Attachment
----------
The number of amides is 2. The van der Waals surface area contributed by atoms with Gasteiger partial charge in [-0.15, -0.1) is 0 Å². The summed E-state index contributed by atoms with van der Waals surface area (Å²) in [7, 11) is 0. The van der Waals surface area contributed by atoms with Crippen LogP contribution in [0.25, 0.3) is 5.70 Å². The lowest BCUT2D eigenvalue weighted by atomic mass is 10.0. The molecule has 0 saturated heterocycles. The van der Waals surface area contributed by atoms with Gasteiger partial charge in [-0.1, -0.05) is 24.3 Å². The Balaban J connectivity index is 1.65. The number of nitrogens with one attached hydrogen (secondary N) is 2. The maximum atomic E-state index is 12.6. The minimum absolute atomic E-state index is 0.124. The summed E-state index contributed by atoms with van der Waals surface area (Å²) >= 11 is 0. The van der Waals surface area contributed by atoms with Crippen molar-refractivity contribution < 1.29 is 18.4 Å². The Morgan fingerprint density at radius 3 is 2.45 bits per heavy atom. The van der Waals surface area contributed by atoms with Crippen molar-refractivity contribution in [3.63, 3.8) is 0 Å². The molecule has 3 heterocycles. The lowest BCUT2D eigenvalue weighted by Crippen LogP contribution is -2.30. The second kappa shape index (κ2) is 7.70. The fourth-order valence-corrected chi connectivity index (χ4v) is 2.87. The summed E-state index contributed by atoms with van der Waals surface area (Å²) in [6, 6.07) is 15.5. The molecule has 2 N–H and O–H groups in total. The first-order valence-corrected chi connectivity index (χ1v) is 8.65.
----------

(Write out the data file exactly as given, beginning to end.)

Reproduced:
The number of amides is 2. The van der Waals surface area contributed by atoms with Gasteiger partial charge in [-0.15, -0.1) is 0 Å². The summed E-state index contributed by atoms with van der Waals surface area (Å²) in [7, 11) is 0. The van der Waals surface area contributed by atoms with Crippen LogP contribution in [0.25, 0.3) is 5.70 Å². The lowest BCUT2D eigenvalue weighted by atomic mass is 10.0. The molecule has 0 saturated heterocycles. The van der Waals surface area contributed by atoms with Gasteiger partial charge in [-0.1, -0.05) is 24.3 Å². The Balaban J connectivity index is 1.65. The number of nitrogens with one attached hydrogen (secondary N) is 2. The maximum atomic E-state index is 12.6. The minimum absolute atomic E-state index is 0.124. The summed E-state index contributed by atoms with van der Waals surface area (Å²) >= 11 is 0. The van der Waals surface area contributed by atoms with Crippen molar-refractivity contribution < 1.29 is 18.4 Å². The Morgan fingerprint density at radius 3 is 2.45 bits per heavy atom. The van der Waals surface area contributed by atoms with Crippen molar-refractivity contribution in [3.63, 3.8) is 0 Å². The molecule has 3 heterocycles. The lowest BCUT2D eigenvalue weighted by Crippen LogP contribution is -2.30. The second kappa shape index (κ2) is 7.70. The fourth-order valence-corrected chi connectivity index (χ4v) is 2.87. The summed E-state index contributed by atoms with van der Waals surface area (Å²) in [6, 6.07) is 15.5. The molecule has 2 N–H and O–H groups in total. The first-order valence-corrected chi connectivity index (χ1v) is 8.65.